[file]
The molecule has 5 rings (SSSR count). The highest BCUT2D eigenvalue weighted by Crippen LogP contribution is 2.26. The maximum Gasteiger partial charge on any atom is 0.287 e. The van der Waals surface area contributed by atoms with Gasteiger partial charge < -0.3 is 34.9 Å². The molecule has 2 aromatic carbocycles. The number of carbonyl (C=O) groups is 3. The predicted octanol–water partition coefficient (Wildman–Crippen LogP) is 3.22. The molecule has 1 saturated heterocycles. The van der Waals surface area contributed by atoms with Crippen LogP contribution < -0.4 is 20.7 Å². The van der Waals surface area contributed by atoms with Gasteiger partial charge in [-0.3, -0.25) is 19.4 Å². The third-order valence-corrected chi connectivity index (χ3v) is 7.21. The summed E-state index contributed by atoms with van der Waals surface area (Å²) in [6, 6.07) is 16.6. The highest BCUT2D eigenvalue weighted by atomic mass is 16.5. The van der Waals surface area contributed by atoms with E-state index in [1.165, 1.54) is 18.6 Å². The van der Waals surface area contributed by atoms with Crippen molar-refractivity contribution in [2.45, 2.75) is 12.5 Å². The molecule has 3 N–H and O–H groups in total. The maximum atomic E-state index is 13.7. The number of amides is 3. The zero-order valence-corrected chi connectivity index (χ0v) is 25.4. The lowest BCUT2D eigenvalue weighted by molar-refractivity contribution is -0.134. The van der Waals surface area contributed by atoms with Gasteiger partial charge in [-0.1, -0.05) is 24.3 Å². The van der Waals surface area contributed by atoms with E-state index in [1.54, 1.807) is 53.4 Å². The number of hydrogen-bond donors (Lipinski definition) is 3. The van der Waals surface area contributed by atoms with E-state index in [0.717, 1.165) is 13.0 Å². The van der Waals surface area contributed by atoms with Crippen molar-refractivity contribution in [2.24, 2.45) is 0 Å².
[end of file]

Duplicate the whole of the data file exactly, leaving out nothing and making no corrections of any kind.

The molecule has 5 rings (SSSR count). The highest BCUT2D eigenvalue weighted by Crippen LogP contribution is 2.26. The maximum Gasteiger partial charge on any atom is 0.287 e. The van der Waals surface area contributed by atoms with Gasteiger partial charge < -0.3 is 34.9 Å². The molecule has 2 aromatic carbocycles. The number of carbonyl (C=O) groups is 3. The predicted octanol–water partition coefficient (Wildman–Crippen LogP) is 3.22. The molecule has 1 saturated heterocycles. The van der Waals surface area contributed by atoms with Crippen LogP contribution < -0.4 is 20.7 Å². The van der Waals surface area contributed by atoms with Gasteiger partial charge in [-0.3, -0.25) is 19.4 Å². The third-order valence-corrected chi connectivity index (χ3v) is 7.21. The summed E-state index contributed by atoms with van der Waals surface area (Å²) in [6, 6.07) is 16.6. The highest BCUT2D eigenvalue weighted by atomic mass is 16.5. The van der Waals surface area contributed by atoms with E-state index in [1.165, 1.54) is 18.6 Å². The van der Waals surface area contributed by atoms with Crippen molar-refractivity contribution in [2.45, 2.75) is 12.5 Å². The molecule has 3 N–H and O–H groups in total. The maximum atomic E-state index is 13.7. The number of amides is 3. The zero-order valence-corrected chi connectivity index (χ0v) is 25.4. The lowest BCUT2D eigenvalue weighted by molar-refractivity contribution is -0.134. The van der Waals surface area contributed by atoms with Gasteiger partial charge in [-0.1, -0.05) is 24.3 Å². The van der Waals surface area contributed by atoms with E-state index in [1.54, 1.807) is 53.4 Å². The number of hydrogen-bond donors (Lipinski definition) is 3. The van der Waals surface area contributed by atoms with E-state index in [0.717, 1.165) is 13.0 Å². The van der Waals surface area contributed by atoms with Crippen molar-refractivity contribution in [2.24, 2.45) is 0 Å².